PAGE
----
W Whole life: The structure and contents that were destroyed represent an investment of $200,000, including $50,000 in loans, not to mention the fear struck into people's hearts. The council says they had nothing to do with it, that it's all the Interior Ministry. Musa tends to agree.
W Livelihoods and occupations: Musa is a gardening contractor. He creates private gardens, builds pergolas and installs lawns, rock formations and irrigation systems. He has not worked in his profession since the house was demolished ("We had a project in Jerusalem and we lost a ton of money"). He now earns a living by being a mover, along with his brothers (Jallal and Mundar), who have a truck. "Without them I would not be able to survive," he says.
W Yasmin: Landscape architect, graduate of the University of Leeds, England, Musa's partner. She helps with administration and is responsible for planning and office work. These days, being pregnant (ninth month), she is mostly at home, getting ready to have their second daughter.
W Yasmin's bio: Born 1975 in New Market, North London, to a Swiss mother and an English father (now separated), granddaughter of a British officer who served in Palestine during the Mandate period and was later the British military attache in Tel Aviv. She spent her childhood and adolescence in England and Switzerland. After high school she took a trip to Zimbabwe and Australia, returned to England, studied landscape architecture in Leeds, interned in London, and in the wake of a notice on campus made contact with the Jerusalem Botanical Gardens, located on the Hebrew University of Jerusalem's Givat Ram campus. She came to Israel for a three-month stint as a volunteer ("Because of Mom and Dad, who told me about the Dead Sea and Jerusalem"). She was not familiar with the Israeli-Arab conflict. She lived in the city's Nayot neighborhood, which abuts the garden ("We were four volunteer gardeners"), instructed four apprentices, felt great and didn't feel like going home. Half a year later, Musa appeared.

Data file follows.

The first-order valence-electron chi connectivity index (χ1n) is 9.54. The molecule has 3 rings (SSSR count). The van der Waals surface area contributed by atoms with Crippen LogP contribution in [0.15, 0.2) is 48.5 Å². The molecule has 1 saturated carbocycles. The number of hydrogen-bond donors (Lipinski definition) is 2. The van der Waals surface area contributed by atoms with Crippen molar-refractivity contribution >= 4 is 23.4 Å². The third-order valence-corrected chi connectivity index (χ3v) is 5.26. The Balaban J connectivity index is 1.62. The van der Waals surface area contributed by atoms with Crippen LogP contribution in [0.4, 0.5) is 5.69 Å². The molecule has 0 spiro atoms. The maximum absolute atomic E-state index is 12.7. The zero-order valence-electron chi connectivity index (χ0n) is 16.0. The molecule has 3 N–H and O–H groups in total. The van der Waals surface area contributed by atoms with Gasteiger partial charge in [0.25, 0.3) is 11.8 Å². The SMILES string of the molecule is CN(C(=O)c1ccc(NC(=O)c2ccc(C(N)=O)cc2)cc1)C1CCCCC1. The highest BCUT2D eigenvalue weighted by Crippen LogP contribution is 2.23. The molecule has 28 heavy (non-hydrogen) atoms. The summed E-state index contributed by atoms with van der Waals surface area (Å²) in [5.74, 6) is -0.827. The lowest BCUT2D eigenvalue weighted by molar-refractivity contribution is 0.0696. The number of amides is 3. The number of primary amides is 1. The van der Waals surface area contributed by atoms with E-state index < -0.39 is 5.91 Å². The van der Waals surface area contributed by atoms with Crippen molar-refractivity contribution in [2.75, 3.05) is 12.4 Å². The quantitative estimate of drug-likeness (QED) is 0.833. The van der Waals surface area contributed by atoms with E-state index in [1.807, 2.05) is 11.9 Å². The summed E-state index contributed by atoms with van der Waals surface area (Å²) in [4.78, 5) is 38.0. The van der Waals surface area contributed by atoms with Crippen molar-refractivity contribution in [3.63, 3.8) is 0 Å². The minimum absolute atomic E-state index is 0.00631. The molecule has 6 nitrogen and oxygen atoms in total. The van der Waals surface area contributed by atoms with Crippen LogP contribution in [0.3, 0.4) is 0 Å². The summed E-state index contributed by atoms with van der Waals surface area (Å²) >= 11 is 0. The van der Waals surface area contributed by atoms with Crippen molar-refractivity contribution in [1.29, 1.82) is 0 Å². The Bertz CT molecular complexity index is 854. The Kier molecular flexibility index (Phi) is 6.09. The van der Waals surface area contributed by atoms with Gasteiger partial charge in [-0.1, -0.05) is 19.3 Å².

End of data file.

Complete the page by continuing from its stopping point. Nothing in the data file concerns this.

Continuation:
W Musa: Born 1977 ("in Shaare Zedek" - a Jerusalem hospital) to a Muslim family. He has three brothers and a sister. His father, now retired, worked 23 years in a stone quarry at the village of Al-Qastal (Kastel); his mother is a housewife. In 1948 the residents of Ein Rafa were fortunate not to become refugees. Musa tells the story of that period to groups of young people from the Taglit-birthright project, which brings Jewish students to Israel for short visits ("We had about 30 groups during the summer"). He says it's a business.
W Bio (cont.): He attended elementary school in the village and high school in Abu Ghosh, a much larger village across the way, but began working at an early age, obtaining a license for driving tractors and operating heavy equipment (for the Jewish National Fund), engaging in logging and also driving for shipping companies. He then decided to learn gardening.
W Gardening: The studies (10 months) were held in the botanical gardens ("The most fun year of my life"). More than once, he found himself teaching his instructors a thing or two about gardening ("irrigation, for example"). Pruning was taught by a blue-eyed English girl named Jessica Thelwall, who later became Yasmin.